Did Fancy Bear change athletes data before dumping it online?
In case you missed our coverage this week in ThreatWatch, Nextgov’s regularly updated index of cyber breaches:
The Fancy Bear hacking collective released more confidential medical information on Olympic athletes, but this time the World Anti-Doping Agency questions the data's validity.
WADA confirmed Oct. 3 Fancy Bear released therapeutic-use exemption data about 20 the athletes from 14 countries. TUE allows athletes to use otherwise medicines they would otherwise be banned from using. As with the Sept. 13 data dump, WADA states hackers accessed the Anti-Doping Administration and Management System database via an account for the Rio 2016 Games.
The agency called the incident “a cheap shot at innocent athletes whose personal data has been exposed” and “not all data released by Fancy Bear (in its PDF documents) accurately reflects ADAMS data.”
All ADAMS users are urged to be on the lookout for additional phishing attempts and other suspicious emails, the statement said.
Security experts link Fancy Bear with the Russian government and other efforts to disrupt the U.S. presidential elections.
A security firm found a flaw in a brand of insulin pump systems that could allow a hacker to remotely administer a dose of insulin.
Diabetics use insulin pumps to self-administer insulin and regulate blood sugar. The Animas OneTouch Ping systems include a meter that checks blood sugar and controls the pump through wireless communications.
Security firm Rapid7 found the communications aren’t encrypted and someone could spoof the signal, allowing them to eavesdrop on the information or send a dose of insulin to the wearer. Rapid7 said an attacker could execute the attack within two kilometers of the device, and a U.S. Computer Emergency Readiness Team alert said the attacker would need a high-skill level.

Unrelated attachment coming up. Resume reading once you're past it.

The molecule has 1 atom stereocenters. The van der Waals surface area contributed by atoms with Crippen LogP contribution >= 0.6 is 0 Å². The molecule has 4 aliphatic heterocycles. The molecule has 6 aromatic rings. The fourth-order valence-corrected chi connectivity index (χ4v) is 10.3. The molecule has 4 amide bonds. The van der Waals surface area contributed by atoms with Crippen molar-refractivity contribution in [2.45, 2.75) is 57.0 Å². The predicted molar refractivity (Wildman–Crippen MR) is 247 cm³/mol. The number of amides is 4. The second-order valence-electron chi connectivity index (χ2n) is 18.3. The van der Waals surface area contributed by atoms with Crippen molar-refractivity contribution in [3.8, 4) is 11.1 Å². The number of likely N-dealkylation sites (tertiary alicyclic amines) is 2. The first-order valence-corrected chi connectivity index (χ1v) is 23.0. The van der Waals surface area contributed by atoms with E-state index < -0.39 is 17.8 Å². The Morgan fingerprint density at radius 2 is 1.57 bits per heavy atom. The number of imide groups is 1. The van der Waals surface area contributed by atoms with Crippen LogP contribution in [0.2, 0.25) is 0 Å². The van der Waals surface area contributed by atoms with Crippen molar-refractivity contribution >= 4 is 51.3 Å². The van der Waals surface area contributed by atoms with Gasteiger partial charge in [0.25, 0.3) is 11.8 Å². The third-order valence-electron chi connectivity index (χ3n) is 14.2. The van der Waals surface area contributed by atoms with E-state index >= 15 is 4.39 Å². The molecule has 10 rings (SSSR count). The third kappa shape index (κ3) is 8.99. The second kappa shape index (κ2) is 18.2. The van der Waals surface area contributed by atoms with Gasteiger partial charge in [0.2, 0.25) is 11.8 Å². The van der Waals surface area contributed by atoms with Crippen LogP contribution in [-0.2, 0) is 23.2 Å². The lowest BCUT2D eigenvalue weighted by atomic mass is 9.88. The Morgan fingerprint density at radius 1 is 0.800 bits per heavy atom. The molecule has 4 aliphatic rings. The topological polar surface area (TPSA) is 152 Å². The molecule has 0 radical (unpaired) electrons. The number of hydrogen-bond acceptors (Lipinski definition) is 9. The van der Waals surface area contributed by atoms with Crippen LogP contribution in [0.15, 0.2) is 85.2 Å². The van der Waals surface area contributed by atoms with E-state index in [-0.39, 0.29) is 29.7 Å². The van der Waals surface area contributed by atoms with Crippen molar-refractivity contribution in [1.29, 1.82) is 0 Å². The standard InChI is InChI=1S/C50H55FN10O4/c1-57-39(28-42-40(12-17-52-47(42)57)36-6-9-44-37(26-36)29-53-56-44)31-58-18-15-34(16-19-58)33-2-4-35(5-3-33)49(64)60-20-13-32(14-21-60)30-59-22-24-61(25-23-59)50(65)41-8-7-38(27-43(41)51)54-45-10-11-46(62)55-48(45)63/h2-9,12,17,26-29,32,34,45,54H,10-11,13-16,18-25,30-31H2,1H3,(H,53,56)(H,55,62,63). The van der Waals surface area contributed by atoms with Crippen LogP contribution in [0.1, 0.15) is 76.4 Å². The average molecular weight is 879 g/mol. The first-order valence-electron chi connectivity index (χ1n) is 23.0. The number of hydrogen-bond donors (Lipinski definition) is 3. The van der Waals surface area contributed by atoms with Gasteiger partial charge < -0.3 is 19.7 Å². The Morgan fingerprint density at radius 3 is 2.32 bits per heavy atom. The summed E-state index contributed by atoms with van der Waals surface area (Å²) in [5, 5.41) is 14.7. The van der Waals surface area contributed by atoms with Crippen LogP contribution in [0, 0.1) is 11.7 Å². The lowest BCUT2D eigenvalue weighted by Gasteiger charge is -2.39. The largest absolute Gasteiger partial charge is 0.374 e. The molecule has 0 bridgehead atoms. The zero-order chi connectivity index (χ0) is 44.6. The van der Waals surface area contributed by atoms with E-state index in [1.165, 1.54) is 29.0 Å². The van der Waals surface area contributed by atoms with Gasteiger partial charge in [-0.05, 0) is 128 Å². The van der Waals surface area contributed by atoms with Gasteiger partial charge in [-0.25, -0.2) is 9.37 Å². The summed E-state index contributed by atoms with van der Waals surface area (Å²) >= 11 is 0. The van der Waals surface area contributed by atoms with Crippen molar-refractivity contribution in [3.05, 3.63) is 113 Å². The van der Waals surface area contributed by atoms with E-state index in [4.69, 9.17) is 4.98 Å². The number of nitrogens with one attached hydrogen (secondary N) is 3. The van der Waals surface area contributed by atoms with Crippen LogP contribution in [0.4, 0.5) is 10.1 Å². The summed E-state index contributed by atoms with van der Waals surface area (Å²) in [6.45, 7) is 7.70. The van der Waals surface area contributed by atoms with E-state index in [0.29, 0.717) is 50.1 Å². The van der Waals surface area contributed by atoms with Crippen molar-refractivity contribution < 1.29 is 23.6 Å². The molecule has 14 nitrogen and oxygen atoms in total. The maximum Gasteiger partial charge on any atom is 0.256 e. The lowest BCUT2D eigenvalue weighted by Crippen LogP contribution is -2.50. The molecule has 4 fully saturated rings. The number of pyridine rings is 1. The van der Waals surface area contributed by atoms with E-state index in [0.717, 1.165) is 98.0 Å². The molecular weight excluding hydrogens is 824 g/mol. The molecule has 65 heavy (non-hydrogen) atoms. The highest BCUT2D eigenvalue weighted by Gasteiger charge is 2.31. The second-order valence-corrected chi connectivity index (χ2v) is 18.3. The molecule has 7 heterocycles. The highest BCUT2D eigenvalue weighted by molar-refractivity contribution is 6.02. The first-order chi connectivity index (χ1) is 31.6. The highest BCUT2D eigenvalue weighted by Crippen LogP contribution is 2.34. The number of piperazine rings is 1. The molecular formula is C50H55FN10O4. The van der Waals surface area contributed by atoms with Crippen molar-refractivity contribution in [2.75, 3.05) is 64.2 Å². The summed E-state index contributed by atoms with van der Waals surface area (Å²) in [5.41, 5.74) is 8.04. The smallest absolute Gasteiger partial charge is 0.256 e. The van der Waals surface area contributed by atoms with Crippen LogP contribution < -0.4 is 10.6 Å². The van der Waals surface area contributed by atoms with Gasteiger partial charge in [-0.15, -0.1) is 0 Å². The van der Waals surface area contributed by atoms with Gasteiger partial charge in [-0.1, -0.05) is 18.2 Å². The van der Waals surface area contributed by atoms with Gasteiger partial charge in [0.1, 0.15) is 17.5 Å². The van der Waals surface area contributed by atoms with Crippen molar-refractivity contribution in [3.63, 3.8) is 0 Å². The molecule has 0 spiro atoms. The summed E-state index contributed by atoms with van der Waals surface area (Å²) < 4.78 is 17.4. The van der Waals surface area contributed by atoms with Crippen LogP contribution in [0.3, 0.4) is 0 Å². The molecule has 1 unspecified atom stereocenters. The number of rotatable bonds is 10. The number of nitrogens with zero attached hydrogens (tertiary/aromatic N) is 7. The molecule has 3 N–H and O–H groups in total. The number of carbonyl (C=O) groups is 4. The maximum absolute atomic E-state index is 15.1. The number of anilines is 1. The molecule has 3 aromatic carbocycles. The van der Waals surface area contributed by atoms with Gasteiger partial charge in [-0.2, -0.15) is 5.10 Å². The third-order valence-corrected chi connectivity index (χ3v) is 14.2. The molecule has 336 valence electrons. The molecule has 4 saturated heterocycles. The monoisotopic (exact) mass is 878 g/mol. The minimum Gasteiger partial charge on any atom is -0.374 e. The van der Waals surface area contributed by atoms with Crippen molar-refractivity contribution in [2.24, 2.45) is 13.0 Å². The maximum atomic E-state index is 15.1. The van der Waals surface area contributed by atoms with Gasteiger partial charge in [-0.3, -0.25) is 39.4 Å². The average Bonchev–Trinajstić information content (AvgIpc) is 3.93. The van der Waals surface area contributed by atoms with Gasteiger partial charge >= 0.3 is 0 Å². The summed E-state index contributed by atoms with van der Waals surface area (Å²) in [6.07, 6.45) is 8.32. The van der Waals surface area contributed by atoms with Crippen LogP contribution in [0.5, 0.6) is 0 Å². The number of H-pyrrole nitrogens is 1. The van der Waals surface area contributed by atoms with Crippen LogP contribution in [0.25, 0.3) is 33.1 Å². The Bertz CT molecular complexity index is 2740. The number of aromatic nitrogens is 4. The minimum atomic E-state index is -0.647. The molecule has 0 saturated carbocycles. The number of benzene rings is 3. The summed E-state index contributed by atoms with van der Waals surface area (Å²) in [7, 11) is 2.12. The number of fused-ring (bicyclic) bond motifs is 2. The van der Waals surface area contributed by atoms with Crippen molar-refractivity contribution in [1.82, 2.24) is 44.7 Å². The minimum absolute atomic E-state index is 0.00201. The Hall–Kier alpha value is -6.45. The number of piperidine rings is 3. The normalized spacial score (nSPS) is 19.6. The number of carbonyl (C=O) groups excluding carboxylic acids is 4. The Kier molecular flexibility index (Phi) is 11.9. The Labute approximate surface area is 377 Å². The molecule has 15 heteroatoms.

“We want to flag that we believe the risk of wide-scale exploitation of these insulin pump vulnerabilities is relatively low, and we don’t believe this is cause for panic,” a Rapid7 blog post said.
Animas, a subsidiary of Johnson & Johnson, issued a statement advising worried users to turn off the radio frequency feature, which stops all communication with the meter. Alternately, users who want to keep using the meter could set dosage limits and turn on vibrating alerts so they know doses have been administered.
Another hacking group appears to be retaliating against a media outlet.
Buzzfeed lastTuesday published an investigation into hacking collective OurMine, stating it was likely a sole Saudi teenager who likes to take over the social media accounts of celebrities and tech company CEOs. The following day, someone claiming to be from OurMine defaced and likely deleted several Buzzfeed articles and site’s database, according to a Motherboard report.
Buzzfeed tweeted it was working to restore the altered articles. The company statement didn’t include how attackers accessed its systems, but the group highlights the danger is re-using passwords as it often uses information dumped in large breaches to access other accounts, according to a Wired report.